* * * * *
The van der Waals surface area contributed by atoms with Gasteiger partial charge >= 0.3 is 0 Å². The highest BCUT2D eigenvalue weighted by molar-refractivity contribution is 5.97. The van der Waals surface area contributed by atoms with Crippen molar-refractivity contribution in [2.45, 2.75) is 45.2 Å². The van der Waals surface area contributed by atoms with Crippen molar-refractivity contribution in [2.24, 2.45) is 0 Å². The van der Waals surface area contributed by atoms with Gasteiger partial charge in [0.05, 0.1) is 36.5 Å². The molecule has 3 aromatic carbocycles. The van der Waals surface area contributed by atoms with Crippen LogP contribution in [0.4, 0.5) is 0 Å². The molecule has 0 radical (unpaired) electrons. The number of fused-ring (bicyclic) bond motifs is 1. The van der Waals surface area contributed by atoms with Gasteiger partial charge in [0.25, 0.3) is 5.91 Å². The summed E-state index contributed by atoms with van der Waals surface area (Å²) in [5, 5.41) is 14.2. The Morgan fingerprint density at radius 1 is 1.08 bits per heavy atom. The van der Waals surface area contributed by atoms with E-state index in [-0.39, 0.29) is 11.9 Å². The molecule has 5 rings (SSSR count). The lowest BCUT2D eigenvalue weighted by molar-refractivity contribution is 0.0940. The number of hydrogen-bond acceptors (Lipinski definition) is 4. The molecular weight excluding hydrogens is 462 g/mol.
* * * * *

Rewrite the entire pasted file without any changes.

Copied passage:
The van der Waals surface area contributed by atoms with Gasteiger partial charge >= 0.3 is 0 Å². The highest BCUT2D eigenvalue weighted by molar-refractivity contribution is 5.97. The van der Waals surface area contributed by atoms with Crippen molar-refractivity contribution in [2.45, 2.75) is 45.2 Å². The van der Waals surface area contributed by atoms with Crippen molar-refractivity contribution in [2.24, 2.45) is 0 Å². The van der Waals surface area contributed by atoms with Gasteiger partial charge in [0.05, 0.1) is 36.5 Å². The molecule has 3 aromatic carbocycles. The van der Waals surface area contributed by atoms with Crippen LogP contribution in [0.4, 0.5) is 0 Å². The molecule has 0 radical (unpaired) electrons. The number of fused-ring (bicyclic) bond motifs is 1. The van der Waals surface area contributed by atoms with Gasteiger partial charge in [0.25, 0.3) is 5.91 Å². The summed E-state index contributed by atoms with van der Waals surface area (Å²) in [5, 5.41) is 14.2. The Morgan fingerprint density at radius 1 is 1.08 bits per heavy atom. The van der Waals surface area contributed by atoms with E-state index in [-0.39, 0.29) is 11.9 Å². The molecule has 5 rings (SSSR count). The lowest BCUT2D eigenvalue weighted by molar-refractivity contribution is 0.0940. The number of hydrogen-bond acceptors (Lipinski definition) is 4. The molecular weight excluding hydrogens is 462 g/mol.